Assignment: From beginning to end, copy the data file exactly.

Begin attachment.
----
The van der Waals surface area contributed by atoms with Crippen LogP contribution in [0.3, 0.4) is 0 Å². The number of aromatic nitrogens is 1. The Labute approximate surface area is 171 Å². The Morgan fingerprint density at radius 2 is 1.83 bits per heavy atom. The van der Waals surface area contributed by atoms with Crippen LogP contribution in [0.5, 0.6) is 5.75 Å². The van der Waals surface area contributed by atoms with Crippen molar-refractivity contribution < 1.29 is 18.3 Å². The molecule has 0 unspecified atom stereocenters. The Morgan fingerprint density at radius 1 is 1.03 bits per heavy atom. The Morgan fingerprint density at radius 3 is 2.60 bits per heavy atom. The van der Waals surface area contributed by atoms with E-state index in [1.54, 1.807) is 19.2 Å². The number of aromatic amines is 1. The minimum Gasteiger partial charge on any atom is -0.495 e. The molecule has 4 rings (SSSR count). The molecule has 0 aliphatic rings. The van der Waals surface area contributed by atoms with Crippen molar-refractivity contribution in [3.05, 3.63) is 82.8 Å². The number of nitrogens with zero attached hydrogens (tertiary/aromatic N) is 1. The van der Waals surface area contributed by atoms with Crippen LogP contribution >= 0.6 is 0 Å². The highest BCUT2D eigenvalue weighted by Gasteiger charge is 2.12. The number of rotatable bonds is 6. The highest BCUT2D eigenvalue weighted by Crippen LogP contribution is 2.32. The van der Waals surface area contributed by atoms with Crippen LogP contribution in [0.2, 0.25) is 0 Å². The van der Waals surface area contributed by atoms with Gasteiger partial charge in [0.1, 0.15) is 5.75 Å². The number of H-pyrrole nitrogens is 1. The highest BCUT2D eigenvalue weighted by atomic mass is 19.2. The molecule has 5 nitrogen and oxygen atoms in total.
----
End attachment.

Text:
The van der Waals surface area contributed by atoms with Crippen LogP contribution in [0.3, 0.4) is 0 Å². The number of aromatic nitrogens is 1. The Labute approximate surface area is 171 Å². The Morgan fingerprint density at radius 2 is 1.83 bits per heavy atom. The van der Waals surface area contributed by atoms with Crippen LogP contribution in [0.5, 0.6) is 5.75 Å². The van der Waals surface area contributed by atoms with Crippen molar-refractivity contribution < 1.29 is 18.3 Å². The molecule has 0 unspecified atom stereocenters. The Morgan fingerprint density at radius 1 is 1.03 bits per heavy atom. The Morgan fingerprint density at radius 3 is 2.60 bits per heavy atom. The van der Waals surface area contributed by atoms with E-state index in [1.54, 1.807) is 19.2 Å². The number of aromatic amines is 1. The minimum Gasteiger partial charge on any atom is -0.495 e. The molecule has 4 rings (SSSR count). The molecule has 0 aliphatic rings. The van der Waals surface area contributed by atoms with Crippen molar-refractivity contribution in [3.05, 3.63) is 82.8 Å². The number of nitrogens with zero attached hydrogens (tertiary/aromatic N) is 1. The van der Waals surface area contributed by atoms with Crippen LogP contribution >= 0.6 is 0 Å². The highest BCUT2D eigenvalue weighted by Gasteiger charge is 2.12. The number of rotatable bonds is 6. The highest BCUT2D eigenvalue weighted by Crippen LogP contribution is 2.32. The van der Waals surface area contributed by atoms with Crippen LogP contribution in [0.2, 0.25) is 0 Å². The van der Waals surface area contributed by atoms with Gasteiger partial charge in [0.1, 0.15) is 5.75 Å². The number of H-pyrrole nitrogens is 1. The highest BCUT2D eigenvalue weighted by atomic mass is 19.2. The molecule has 5 nitrogen and oxygen atoms in total.